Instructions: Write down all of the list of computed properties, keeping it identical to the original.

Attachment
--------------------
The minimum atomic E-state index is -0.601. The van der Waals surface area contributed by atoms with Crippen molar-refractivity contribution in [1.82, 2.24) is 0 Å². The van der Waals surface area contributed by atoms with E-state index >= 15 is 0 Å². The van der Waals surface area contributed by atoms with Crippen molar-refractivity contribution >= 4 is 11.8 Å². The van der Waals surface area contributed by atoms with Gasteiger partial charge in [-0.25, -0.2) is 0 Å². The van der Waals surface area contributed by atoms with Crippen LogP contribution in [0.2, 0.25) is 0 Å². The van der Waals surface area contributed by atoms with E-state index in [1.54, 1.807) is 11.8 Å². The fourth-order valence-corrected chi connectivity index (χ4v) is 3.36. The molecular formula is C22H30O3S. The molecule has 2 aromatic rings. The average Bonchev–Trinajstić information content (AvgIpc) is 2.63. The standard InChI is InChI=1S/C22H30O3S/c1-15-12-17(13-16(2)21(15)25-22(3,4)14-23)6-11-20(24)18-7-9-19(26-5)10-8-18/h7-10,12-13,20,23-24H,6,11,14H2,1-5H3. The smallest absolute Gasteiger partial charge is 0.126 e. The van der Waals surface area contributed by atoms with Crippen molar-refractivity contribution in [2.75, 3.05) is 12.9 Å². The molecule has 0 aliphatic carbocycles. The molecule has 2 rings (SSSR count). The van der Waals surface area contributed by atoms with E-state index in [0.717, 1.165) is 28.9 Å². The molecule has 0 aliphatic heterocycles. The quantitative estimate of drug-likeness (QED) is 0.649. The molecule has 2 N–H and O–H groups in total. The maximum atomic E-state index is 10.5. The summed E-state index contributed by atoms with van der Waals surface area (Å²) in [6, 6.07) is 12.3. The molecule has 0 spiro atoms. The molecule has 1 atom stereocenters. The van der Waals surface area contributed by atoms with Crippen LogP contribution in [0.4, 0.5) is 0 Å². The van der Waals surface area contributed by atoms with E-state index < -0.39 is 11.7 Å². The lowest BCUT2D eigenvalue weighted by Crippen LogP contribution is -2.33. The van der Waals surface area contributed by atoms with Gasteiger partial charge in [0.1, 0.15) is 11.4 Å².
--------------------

The minimum atomic E-state index is -0.601. The van der Waals surface area contributed by atoms with Crippen molar-refractivity contribution in [1.82, 2.24) is 0 Å². The van der Waals surface area contributed by atoms with E-state index >= 15 is 0 Å². The van der Waals surface area contributed by atoms with Crippen molar-refractivity contribution >= 4 is 11.8 Å². The van der Waals surface area contributed by atoms with Gasteiger partial charge in [-0.25, -0.2) is 0 Å². The van der Waals surface area contributed by atoms with Crippen LogP contribution in [0.2, 0.25) is 0 Å². The van der Waals surface area contributed by atoms with E-state index in [1.54, 1.807) is 11.8 Å². The fourth-order valence-corrected chi connectivity index (χ4v) is 3.36. The molecular formula is C22H30O3S. The molecule has 2 aromatic rings. The average Bonchev–Trinajstić information content (AvgIpc) is 2.63. The standard InChI is InChI=1S/C22H30O3S/c1-15-12-17(13-16(2)21(15)25-22(3,4)14-23)6-11-20(24)18-7-9-19(26-5)10-8-18/h7-10,12-13,20,23-24H,6,11,14H2,1-5H3. The smallest absolute Gasteiger partial charge is 0.126 e. The van der Waals surface area contributed by atoms with Crippen molar-refractivity contribution in [2.75, 3.05) is 12.9 Å². The molecule has 0 aliphatic carbocycles. The molecule has 2 rings (SSSR count). The van der Waals surface area contributed by atoms with E-state index in [0.717, 1.165) is 28.9 Å². The molecule has 0 aliphatic heterocycles. The quantitative estimate of drug-likeness (QED) is 0.649. The molecule has 2 N–H and O–H groups in total. The maximum atomic E-state index is 10.5. The summed E-state index contributed by atoms with van der Waals surface area (Å²) in [6, 6.07) is 12.3. The molecule has 0 spiro atoms. The molecule has 1 atom stereocenters. The van der Waals surface area contributed by atoms with Crippen LogP contribution in [0.4, 0.5) is 0 Å². The van der Waals surface area contributed by atoms with E-state index < -0.39 is 11.7 Å². The lowest BCUT2D eigenvalue weighted by Crippen LogP contribution is -2.33. The van der Waals surface area contributed by atoms with Gasteiger partial charge in [0.1, 0.15) is 11.4 Å².